Protecting our children shouldn't be this difficult
This is what it's come to: In a neighborhood in Ft. Lauderdale, Florida, residents are being advised to avoid all contact with dirt and dust. The soil in Durrs is so contaminated with toxic chemicals resulting from a garbage incinerator that, for years, blanketed the future sites of buildings, yards and parks with a layer of ash.
Here's a money quote for you:
City officials repeatedly have stressed that a report on the site claims the level of contamination found does not present a public health hazard, although people are warned against breathing the dust. [Emphasis mine]Boy, that sounds on the up-and-up. "No really, it's fine! We promise! Just don't breathe, okay?"
Soil in come areas of the neighborhood contains 240 parts per trillion dioxin -- one of the most toxic chemicals in existence and a potent carcinogen. According to state law, the dioxin levels are 34 times those that should trigger a cleanup.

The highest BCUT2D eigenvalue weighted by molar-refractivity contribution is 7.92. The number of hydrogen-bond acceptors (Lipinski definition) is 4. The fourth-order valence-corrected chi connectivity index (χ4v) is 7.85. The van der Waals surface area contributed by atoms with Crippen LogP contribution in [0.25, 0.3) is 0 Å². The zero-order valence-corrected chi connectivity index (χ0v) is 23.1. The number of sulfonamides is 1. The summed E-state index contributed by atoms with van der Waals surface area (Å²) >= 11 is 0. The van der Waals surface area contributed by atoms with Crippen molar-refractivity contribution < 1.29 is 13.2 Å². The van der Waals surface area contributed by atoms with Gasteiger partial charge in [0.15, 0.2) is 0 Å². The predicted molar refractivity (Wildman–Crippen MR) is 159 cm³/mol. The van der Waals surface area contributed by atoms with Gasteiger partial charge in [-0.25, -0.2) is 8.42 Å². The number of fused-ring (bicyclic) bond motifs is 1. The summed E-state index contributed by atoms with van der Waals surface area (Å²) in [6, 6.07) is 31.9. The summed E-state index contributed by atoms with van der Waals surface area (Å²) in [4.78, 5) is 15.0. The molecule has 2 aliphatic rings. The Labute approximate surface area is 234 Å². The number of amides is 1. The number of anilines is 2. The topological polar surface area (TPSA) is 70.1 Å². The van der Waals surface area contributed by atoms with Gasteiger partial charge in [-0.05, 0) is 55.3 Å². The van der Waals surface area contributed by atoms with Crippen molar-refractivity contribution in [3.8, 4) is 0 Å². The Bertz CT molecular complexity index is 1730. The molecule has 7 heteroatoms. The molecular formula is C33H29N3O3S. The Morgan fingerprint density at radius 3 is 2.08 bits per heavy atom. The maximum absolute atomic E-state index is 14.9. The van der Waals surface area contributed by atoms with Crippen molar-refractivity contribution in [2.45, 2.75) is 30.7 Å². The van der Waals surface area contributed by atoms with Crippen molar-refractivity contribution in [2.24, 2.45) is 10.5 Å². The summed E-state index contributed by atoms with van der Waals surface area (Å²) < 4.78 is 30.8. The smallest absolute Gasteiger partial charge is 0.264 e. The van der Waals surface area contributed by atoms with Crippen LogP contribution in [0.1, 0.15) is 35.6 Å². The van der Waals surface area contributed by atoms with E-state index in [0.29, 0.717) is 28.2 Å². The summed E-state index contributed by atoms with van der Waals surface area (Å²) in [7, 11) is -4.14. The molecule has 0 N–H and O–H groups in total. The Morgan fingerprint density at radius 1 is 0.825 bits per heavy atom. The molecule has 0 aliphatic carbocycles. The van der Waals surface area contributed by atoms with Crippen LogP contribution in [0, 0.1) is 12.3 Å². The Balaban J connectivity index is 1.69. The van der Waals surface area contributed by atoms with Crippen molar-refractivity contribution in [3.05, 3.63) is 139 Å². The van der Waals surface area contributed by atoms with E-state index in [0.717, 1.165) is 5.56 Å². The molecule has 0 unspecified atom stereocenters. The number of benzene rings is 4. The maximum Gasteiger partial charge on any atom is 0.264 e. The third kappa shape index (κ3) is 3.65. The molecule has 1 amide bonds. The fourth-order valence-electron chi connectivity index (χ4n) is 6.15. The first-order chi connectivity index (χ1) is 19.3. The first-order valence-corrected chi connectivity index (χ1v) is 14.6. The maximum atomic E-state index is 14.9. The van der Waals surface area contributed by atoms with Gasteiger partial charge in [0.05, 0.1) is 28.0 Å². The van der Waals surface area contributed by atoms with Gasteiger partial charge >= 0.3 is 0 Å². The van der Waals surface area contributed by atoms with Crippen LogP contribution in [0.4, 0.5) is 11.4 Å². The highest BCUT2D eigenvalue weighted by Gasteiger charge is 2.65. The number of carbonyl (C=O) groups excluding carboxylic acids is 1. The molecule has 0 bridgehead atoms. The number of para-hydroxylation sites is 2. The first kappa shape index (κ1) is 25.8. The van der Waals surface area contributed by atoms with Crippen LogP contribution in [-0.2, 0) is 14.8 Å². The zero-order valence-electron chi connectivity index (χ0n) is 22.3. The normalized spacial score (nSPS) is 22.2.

But so far there is no cleanup, because no one -- not the city or the state -- is willing to pay for them. An attorney has pressed charges on behalf of residents of Durrs, but in a neighborhood where children can't play in the park without risking exposure to toxic chemicals it should not take a lawsuit to get the mess cleaned up.
The attorney pressing charges calls it "disgusting," and she's right. It's also absolutely shameful.
Photo by Remuse.